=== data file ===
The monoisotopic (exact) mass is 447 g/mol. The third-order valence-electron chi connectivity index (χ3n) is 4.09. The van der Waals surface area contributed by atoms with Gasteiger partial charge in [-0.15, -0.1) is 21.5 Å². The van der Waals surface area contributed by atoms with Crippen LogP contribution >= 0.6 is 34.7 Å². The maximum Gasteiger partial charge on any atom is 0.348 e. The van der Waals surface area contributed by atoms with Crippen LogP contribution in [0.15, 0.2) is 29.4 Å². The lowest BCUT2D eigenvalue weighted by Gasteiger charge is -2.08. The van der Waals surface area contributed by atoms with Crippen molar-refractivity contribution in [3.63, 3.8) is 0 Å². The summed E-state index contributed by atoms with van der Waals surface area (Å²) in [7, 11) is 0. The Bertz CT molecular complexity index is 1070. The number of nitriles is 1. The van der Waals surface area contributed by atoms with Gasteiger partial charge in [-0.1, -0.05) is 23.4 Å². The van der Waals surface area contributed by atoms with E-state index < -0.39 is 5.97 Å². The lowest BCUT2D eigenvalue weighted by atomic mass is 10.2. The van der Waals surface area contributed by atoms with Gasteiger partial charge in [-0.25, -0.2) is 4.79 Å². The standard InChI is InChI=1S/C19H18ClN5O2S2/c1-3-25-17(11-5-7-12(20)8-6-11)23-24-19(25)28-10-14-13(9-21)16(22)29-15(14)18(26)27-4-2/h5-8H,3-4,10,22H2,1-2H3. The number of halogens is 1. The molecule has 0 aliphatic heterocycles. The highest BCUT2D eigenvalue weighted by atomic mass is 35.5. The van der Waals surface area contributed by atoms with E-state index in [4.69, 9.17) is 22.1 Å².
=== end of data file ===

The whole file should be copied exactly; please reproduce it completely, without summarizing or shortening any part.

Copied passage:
The monoisotopic (exact) mass is 447 g/mol. The third-order valence-electron chi connectivity index (χ3n) is 4.09. The van der Waals surface area contributed by atoms with Gasteiger partial charge in [-0.15, -0.1) is 21.5 Å². The van der Waals surface area contributed by atoms with Crippen LogP contribution >= 0.6 is 34.7 Å². The maximum Gasteiger partial charge on any atom is 0.348 e. The van der Waals surface area contributed by atoms with Crippen LogP contribution in [0.15, 0.2) is 29.4 Å². The lowest BCUT2D eigenvalue weighted by Gasteiger charge is -2.08. The van der Waals surface area contributed by atoms with Crippen molar-refractivity contribution in [3.63, 3.8) is 0 Å². The summed E-state index contributed by atoms with van der Waals surface area (Å²) in [7, 11) is 0. The Bertz CT molecular complexity index is 1070. The number of nitriles is 1. The van der Waals surface area contributed by atoms with Gasteiger partial charge in [-0.1, -0.05) is 23.4 Å². The van der Waals surface area contributed by atoms with E-state index < -0.39 is 5.97 Å². The lowest BCUT2D eigenvalue weighted by atomic mass is 10.2. The van der Waals surface area contributed by atoms with Gasteiger partial charge in [-0.25, -0.2) is 4.79 Å². The standard InChI is InChI=1S/C19H18ClN5O2S2/c1-3-25-17(11-5-7-12(20)8-6-11)23-24-19(25)28-10-14-13(9-21)16(22)29-15(14)18(26)27-4-2/h5-8H,3-4,10,22H2,1-2H3. The number of halogens is 1. The molecule has 0 aliphatic heterocycles. The highest BCUT2D eigenvalue weighted by atomic mass is 35.5. The van der Waals surface area contributed by atoms with E-state index in [4.69, 9.17) is 22.1 Å².